Buzz about thermoelectrics heats up with promising new magnesium-based materials

Researchers at Duke University and Michigan State University used neutrons at Oak Ridge National Laboratory to gain new fundamental insights into two magnesium-based materials. Investigations at the atomic scale revealed the origin and mechanism behind the materials’ ability to convert thermal energy at room temperature into electricity and provides possible new pathways for improving thermoelectric applications such as those in the Perseverance rover and myriad other devices and energy-generation technologies.

DOE scientists deploy creativity, speed to disrupt COVID-19

An ORNL-led team comprising researchers from multiple DOE national laboratories is using artificial intelligence and computational screening techniques – in combination with experimental validation – to identify and design five promising drug therapy approaches to target the SARS-CoV-2 virus.

Neutrons piece together 40-year puzzle behind iron-iodide’s mysterious magnetism

Researchers from Georgia Tech and the University of Tennessee–Knoxville uncovered hidden and unexpected quantum behavior in a simple iron-iodide material (FeI2) discovered almost a century ago. The new insights were enabled using neutron scattering experiments and theoretical physics calculations at the Department of Energy’s Oak Ridge National Laboratory. The team’s findings solves a 40-year-old puzzle about the material’s mysterious behavior and could be used as a map to unlock a treasure trove of quantum phenomena in other materials.

University of Nebraska Medical Center researchers reveal elusive inner workings of antioxidant enzyme with therapeutic potential

The enzyme manganese superoxide dismutase helps maintain human health by keeping the amount of reactive oxygen molecules in cells under control. Using neutron scattering at ORNL, researchers obtained a complete atomic portrait of the enzyme, revealing key information about its catalytic mechanism.

After 20 years, physicists find a way to keep track of lost accelerator particles

Physicists at Oak Ridge National Laboratory have developed a measurement technique to better understand beam loss—stray particles that travel outside the confinement fields of a particle accelerator. Mitigating beam loss is paramount to realizing more powerful accelerators at smaller scales and lower costs.

St. Jude Research uses neutrons to shine light on shutting down cancer cells

To investigate what happens inside cells when they are at risk of becoming cancerous, scientists at St. Jude Children’s Research Hospital have been using neutron scattering at Oak Ridge National Laboratory. The team is searching to better understand the altered state of the nucleolus—a membrane-less organelle inside the cell—when the cell is compromised. Novel insights into cell behavior at the atomic and molecular scales will enable better detection and treatment of cancer in its many forms.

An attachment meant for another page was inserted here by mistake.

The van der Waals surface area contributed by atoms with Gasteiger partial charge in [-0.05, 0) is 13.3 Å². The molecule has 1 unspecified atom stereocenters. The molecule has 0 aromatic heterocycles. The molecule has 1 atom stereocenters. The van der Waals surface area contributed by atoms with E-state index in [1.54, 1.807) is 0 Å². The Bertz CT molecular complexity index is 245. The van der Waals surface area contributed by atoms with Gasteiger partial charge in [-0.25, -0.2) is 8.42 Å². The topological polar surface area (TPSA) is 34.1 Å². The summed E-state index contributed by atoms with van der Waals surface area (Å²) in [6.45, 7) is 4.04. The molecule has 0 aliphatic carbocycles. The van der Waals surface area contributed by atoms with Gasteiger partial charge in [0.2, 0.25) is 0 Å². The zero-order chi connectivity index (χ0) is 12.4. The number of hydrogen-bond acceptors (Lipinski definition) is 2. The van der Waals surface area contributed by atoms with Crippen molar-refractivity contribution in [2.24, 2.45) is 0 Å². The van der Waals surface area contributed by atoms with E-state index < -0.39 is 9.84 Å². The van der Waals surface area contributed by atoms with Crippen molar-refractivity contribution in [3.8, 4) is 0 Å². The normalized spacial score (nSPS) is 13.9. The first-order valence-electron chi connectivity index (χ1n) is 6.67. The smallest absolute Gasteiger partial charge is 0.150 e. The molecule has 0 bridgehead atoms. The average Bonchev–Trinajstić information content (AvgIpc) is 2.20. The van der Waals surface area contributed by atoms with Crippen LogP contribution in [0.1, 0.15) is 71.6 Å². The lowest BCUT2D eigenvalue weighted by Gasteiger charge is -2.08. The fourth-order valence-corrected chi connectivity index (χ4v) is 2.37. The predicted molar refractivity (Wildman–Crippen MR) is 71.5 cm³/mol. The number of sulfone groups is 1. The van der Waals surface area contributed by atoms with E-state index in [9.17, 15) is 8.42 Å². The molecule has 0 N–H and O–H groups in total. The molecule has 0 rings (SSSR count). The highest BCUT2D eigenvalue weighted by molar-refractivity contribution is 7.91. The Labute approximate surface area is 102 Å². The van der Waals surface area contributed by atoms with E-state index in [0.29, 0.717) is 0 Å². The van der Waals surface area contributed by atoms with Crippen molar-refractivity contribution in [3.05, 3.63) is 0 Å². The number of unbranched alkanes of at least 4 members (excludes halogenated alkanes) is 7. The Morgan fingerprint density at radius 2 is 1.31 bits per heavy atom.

Scientists investigate solutions for building cell membrane defense against COVID-19

Researchers from Virginia Tech and Oak Ridge National Laboratory (ORNL) are using neutron scattering at ORNL’s Spallation Neutron Source to investigate how cell membranes and the COVID-19 virus impact each other and what therapeutic candidates could make cell membranes more resistant to viral entry.

Scientists achieve higher precision weak force measurement between protons, neutrons

Through a one-of-a-kind experiment at Oak Ridge National Laboratory, nuclear physicists have precisely measured the weak interaction between protons and neutrons. The result quantifies the weak force theory as predicted by the Standard Model of Particle Physics.

Novel cell membrane model could be key to uncovering new protein properties

Researchers have recently shed light on how cell membrane proteins could be influenced by the lipids around them. By developing a novel type of membrane model, they were able to show that the shape and behavior of a protein can be altered by exposure to different lipid compositions. The research team confirmed the artificial membrane’s structure using x-ray and neutron scattering at the Department of Energy’s (DOE’s) Brookhaven (BNL) and Oak Ridge National Laboratories (ORNL).